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Vasc Specialist Int (2022) 38:36

Published online December 30, 2022 https://doi.org/10.5758/vsi.223841

Copyright © The Korean Society for Vascular Surgery.

Debates on Surgical Ethics for Young Vascular Surgeons

Seung-Kee Min

Division of Vascular Surgery, Department of Surgery, Seoul National University College of Medicine, Seoul, Korea

Correspondence to:Seung-Kee Min, Division of Vascular Surgery, Seoul National University Hospital, 101 Daehak-ro, Jongno-gu, Seoul 03080, Korea
Tel: 82-2-2072-0297, Fax: 82-2-766-3975, E-mail: skminmd@snuh.org, https://orcid.org/0000-0002-1433-2562

This is an Open Access article distributed under the terms of the Creative Commons Attribution Non-Commercial License (http://creativecommons.org/licenses/by-nc/4.0) which permits unrestricted non-commercial use, distribution, and reproduction in any medium, provided the original work is properly cited.


“The greatest danger mankind faces is not from the bad forces per se, but from those apparently good men, who collaborate with the bad knowingly or unknowingly.”

– Venkatesan Sangareddi –

During a recent semester at the Seoul National University (SNU) Graduate School, I developed a new lecture series titled “Debates on surgical ethics” for postgraduates majoring in Surgery. I am not a specialist in surgical ethics, but I am very interested in education and ethics, and enjoy reading the articles published in the section “Surgical Ethics Challenges” in the Journal of Vascular Surgery (JVS), edited by Dr. James W. Jones [1,2]. Therefore, I designed a practical lecture series for young surgeons to introduce many ethical issues encountered in daily practice, discuss personal experiences and ideas on specific issues, and uncover hidden ethical problems in the surgical field.

The lecture plan describes the course as follows: “Surgical techniques and devices have been rapidly developing and advancing in recent years. However, current medical ethics cannot address the delicate issues that arise with novel advanced surgical treatments. We aim to collect data on modern surgical ethics involved in various clinical scenarios and discuss the pros and cons of each topic. These debates will clarify the concept of future surgical ethics and help develop guidelines for surgical ethics. After providing the related texts and materials, debates will be held by students in the roles of moderator and those arguing for the pros and cons of a particular viewpoint, under the supervision of a facilitator professor.” The lecture series was held every Thursday afternoon and included various ethical issues with the following titles: 1) Surgical ethics concerning endovenous varicose vein (VV) treatment; 2) Turf war: Ethics of professional territorialism; 3) Surgical tourism; 4) Ethics of live surgery demo or broadcast; 5) They decide who lives and who dies; 6) Ethics of organ donation and transplantation; 7) Industry and surgical innovation; 8) Ethical price of stardom and show doctors; 9) Operative over-scheduling; 10) The question of an impaired surgeon dilemma; 11) Discovering over-treatment; 12) Who should protect the public against bad doctors?; 13) Refusal of life-saving treatment in the aged; and 14) Ethical problems specific to surgery. Many of the titles were benchmarked based on the JVS Surgical Ethical Challenges and other articles [3,4].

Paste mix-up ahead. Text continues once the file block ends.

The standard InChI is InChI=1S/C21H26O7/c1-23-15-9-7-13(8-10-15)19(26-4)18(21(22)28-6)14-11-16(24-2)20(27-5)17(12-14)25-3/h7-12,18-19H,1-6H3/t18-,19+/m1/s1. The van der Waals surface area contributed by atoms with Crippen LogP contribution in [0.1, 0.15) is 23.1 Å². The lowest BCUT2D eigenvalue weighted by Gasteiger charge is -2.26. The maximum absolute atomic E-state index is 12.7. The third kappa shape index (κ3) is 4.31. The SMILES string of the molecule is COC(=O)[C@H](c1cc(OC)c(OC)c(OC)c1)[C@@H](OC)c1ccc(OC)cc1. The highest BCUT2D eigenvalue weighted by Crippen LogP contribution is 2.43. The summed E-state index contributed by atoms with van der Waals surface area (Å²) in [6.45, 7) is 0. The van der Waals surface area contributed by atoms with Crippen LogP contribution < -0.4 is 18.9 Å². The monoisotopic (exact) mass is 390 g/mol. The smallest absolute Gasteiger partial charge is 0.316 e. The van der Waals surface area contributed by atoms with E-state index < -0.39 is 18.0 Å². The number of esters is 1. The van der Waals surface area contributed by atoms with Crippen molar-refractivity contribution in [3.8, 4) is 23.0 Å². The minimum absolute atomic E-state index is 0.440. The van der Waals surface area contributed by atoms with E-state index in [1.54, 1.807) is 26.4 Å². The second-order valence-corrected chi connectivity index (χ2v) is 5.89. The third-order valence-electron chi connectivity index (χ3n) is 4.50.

However, only eight students enrolled in the class. I changed the roles of the presenter of a specific issue allowing for free discussion with the participants, and every student was encouraged to speak about their experiences and ideas on that issue. We enjoyed the weekly Thursday meetings more than expected. Similar to the film “Tuesdays with Morrie”, I enjoyed every “Thursday with surgical ethics students” for the last four months. After the final class, I conducted an anonymous survey on the lecture course, and most postgraduate students gave positive feedback. One student wrote “Thanks to the materials provided, I discovered something new in the field of ethics. In particular, for the first time, I read an interesting article entitled ‘They decide who lives and who dies’ [5]. I then read several similar articles. It was also interesting to read about the personal problems of doctors, such as alcoholism. Thank you for this interesting course.”